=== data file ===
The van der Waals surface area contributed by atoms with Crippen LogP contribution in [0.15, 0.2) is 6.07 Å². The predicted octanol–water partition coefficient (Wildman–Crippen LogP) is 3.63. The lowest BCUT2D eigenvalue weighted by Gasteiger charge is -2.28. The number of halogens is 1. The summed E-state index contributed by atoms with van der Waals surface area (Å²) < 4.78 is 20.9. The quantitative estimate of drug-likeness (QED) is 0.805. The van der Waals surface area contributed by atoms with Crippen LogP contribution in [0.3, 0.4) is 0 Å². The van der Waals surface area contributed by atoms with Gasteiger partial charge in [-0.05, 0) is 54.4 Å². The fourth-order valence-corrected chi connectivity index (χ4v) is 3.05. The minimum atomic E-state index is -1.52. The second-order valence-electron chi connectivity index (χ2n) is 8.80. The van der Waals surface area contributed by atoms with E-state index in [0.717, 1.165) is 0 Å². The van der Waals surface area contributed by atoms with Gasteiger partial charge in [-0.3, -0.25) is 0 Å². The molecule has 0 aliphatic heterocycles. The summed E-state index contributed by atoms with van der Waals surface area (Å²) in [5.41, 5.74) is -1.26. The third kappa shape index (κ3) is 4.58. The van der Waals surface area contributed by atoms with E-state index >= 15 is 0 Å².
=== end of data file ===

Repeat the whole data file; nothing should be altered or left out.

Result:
The van der Waals surface area contributed by atoms with Crippen LogP contribution in [0.15, 0.2) is 6.07 Å². The predicted octanol–water partition coefficient (Wildman–Crippen LogP) is 3.63. The lowest BCUT2D eigenvalue weighted by Gasteiger charge is -2.28. The number of halogens is 1. The summed E-state index contributed by atoms with van der Waals surface area (Å²) < 4.78 is 20.9. The quantitative estimate of drug-likeness (QED) is 0.805. The van der Waals surface area contributed by atoms with Crippen LogP contribution in [0.3, 0.4) is 0 Å². The van der Waals surface area contributed by atoms with Gasteiger partial charge in [-0.05, 0) is 54.4 Å². The fourth-order valence-corrected chi connectivity index (χ4v) is 3.05. The minimum atomic E-state index is -1.52. The second-order valence-electron chi connectivity index (χ2n) is 8.80. The van der Waals surface area contributed by atoms with E-state index in [0.717, 1.165) is 0 Å². The van der Waals surface area contributed by atoms with Gasteiger partial charge in [-0.3, -0.25) is 0 Å². The molecule has 0 aliphatic heterocycles. The summed E-state index contributed by atoms with van der Waals surface area (Å²) in [5.41, 5.74) is -1.26. The third kappa shape index (κ3) is 4.58. The van der Waals surface area contributed by atoms with E-state index >= 15 is 0 Å².